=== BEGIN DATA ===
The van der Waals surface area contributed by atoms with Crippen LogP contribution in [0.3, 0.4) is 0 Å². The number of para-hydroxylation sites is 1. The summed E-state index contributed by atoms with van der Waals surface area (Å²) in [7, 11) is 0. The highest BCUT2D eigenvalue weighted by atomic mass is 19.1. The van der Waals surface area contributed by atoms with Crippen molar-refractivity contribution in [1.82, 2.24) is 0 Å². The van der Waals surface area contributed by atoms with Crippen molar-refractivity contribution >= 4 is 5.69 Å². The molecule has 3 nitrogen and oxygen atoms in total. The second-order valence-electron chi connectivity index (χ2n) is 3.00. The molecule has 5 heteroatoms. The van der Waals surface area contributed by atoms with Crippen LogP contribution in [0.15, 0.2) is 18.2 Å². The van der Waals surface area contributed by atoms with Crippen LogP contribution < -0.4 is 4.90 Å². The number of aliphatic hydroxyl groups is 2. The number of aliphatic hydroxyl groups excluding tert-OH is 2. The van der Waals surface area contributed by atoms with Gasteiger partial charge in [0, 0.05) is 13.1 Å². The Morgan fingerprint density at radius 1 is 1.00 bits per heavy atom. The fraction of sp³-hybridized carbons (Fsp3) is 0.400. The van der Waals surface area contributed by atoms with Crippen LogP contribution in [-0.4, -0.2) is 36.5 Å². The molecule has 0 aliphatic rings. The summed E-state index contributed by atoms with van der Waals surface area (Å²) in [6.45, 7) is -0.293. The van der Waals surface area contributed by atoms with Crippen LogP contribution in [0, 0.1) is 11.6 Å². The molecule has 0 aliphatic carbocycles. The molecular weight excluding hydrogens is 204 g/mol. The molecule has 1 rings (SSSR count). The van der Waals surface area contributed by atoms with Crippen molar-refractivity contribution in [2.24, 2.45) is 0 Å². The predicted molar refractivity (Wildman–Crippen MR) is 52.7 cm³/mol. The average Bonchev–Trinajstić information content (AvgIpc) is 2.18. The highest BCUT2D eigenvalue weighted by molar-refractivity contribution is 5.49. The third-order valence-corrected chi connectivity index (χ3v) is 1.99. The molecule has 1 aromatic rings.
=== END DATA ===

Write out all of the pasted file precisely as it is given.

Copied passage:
The van der Waals surface area contributed by atoms with Crippen LogP contribution in [0.3, 0.4) is 0 Å². The number of para-hydroxylation sites is 1. The summed E-state index contributed by atoms with van der Waals surface area (Å²) in [7, 11) is 0. The highest BCUT2D eigenvalue weighted by atomic mass is 19.1. The van der Waals surface area contributed by atoms with Crippen molar-refractivity contribution in [1.82, 2.24) is 0 Å². The van der Waals surface area contributed by atoms with Crippen molar-refractivity contribution >= 4 is 5.69 Å². The molecule has 3 nitrogen and oxygen atoms in total. The second-order valence-electron chi connectivity index (χ2n) is 3.00. The molecule has 5 heteroatoms. The van der Waals surface area contributed by atoms with Crippen LogP contribution in [0.15, 0.2) is 18.2 Å². The van der Waals surface area contributed by atoms with Crippen LogP contribution < -0.4 is 4.90 Å². The number of aliphatic hydroxyl groups is 2. The number of aliphatic hydroxyl groups excluding tert-OH is 2. The van der Waals surface area contributed by atoms with Gasteiger partial charge in [0, 0.05) is 13.1 Å². The Morgan fingerprint density at radius 1 is 1.00 bits per heavy atom. The fraction of sp³-hybridized carbons (Fsp3) is 0.400. The van der Waals surface area contributed by atoms with Crippen LogP contribution in [-0.4, -0.2) is 36.5 Å². The molecule has 0 aliphatic rings. The summed E-state index contributed by atoms with van der Waals surface area (Å²) in [6.45, 7) is -0.293. The van der Waals surface area contributed by atoms with Crippen LogP contribution in [0, 0.1) is 11.6 Å². The molecule has 0 aliphatic carbocycles. The molecular weight excluding hydrogens is 204 g/mol. The molecule has 1 rings (SSSR count). The van der Waals surface area contributed by atoms with Crippen molar-refractivity contribution in [2.24, 2.45) is 0 Å². The predicted molar refractivity (Wildman–Crippen MR) is 52.7 cm³/mol. The average Bonchev–Trinajstić information content (AvgIpc) is 2.18. The highest BCUT2D eigenvalue weighted by molar-refractivity contribution is 5.49. The third-order valence-corrected chi connectivity index (χ3v) is 1.99. The molecule has 1 aromatic rings.